I am visiting my brother this weekend. He asked if I like mussels. Funny, I said, I am just reading a book on muscles. Yes, I have been that dumb about muscles and stretching. To correct that, I read The Stark Reality of Stretching by Dr. Steven Stark. Good stretching is important for everyday health and prevention of injury. It increases power and prevents injuries for athletes at every level.
The key to understanding muscles is myofilaments, the muscle fibres that contain overlapping proteins called myosin and actin. A stretch is the sliding elongation of these fibres caused by the proteins sliding past each other. A bit tough to visualize, that. Here’s a better description of what happens. One, in a stretch, start from a point of zero tension. Two, load a single muscle or muscle group. The muscle contracts. It shortens. Three, find the point of first awareness of tension, and hold. Less tension is best. Four, the muscle will naturally relax, losing the tension. Five, the relaxation causes the sliding elongation. It stores energy in the muscle that can be used for action.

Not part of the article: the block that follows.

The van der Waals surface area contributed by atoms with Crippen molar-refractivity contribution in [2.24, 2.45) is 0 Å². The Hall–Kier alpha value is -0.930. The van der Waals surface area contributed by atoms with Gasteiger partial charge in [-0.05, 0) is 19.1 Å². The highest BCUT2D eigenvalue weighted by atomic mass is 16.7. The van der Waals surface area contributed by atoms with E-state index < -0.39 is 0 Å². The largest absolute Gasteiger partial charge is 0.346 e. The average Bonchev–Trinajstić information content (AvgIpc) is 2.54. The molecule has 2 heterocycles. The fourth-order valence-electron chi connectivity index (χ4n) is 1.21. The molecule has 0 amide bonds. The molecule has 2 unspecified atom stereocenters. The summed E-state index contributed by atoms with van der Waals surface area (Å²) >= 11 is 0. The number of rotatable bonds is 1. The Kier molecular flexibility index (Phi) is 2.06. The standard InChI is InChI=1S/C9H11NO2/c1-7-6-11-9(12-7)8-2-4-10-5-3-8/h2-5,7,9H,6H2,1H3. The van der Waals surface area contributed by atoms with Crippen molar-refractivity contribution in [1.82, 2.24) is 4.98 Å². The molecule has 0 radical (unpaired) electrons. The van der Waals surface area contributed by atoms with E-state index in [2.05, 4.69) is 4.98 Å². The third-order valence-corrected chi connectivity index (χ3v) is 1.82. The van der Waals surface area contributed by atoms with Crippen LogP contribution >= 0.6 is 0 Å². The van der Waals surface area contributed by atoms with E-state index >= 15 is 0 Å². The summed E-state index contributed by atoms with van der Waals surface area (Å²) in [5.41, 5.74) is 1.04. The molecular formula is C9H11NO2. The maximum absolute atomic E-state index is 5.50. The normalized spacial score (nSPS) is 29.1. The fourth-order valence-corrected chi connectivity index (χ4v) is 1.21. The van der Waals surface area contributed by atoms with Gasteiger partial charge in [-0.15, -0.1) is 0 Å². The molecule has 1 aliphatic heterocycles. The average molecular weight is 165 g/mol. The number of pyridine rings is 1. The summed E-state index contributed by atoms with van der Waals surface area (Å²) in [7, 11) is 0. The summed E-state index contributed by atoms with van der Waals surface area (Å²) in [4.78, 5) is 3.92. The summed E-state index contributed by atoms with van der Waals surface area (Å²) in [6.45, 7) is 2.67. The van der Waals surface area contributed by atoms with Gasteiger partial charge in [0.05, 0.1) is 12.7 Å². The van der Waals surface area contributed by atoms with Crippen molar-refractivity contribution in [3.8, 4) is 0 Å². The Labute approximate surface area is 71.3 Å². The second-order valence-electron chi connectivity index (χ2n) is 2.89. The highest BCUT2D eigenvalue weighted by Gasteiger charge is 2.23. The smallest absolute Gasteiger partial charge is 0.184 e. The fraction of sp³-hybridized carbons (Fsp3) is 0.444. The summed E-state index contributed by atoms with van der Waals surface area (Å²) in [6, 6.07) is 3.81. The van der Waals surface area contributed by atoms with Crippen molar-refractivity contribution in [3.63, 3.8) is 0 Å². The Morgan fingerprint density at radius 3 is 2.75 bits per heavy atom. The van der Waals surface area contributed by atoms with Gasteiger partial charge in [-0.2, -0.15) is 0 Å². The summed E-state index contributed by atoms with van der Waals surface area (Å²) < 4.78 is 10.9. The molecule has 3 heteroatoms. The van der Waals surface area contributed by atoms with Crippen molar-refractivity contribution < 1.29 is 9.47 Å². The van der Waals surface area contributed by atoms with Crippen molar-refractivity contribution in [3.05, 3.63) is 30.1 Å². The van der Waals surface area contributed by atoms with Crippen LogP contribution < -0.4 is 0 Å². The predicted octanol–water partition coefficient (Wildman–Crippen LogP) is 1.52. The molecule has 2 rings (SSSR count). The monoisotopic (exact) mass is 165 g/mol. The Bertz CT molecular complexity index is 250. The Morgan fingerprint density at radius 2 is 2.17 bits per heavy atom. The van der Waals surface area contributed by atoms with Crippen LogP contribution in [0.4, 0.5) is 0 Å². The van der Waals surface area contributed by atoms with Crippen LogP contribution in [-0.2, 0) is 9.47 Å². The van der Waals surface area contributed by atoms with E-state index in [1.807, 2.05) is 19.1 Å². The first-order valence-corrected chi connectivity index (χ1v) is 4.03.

The book provides very detailed stretch instructions, but only for the weight-bearing muscles of the lower extremity: glutes, quadriceps, hamstrings, groin, calves, and hip flexors. Stretching these muscles is vital for preventing chronic ache in the knees and lower back. The principles are the same, I suppose, but I wanted to see the same level of instruction for upper extremity muscle stretches as well: shoulders, back, biceps, triceps, arms, chest, forearms, and sides. I found some nice visual references for the whole body stretches by google-image-searching “stretches”. Stark’s book is still great for understanding how muscles work and inspiring a good stretching routine.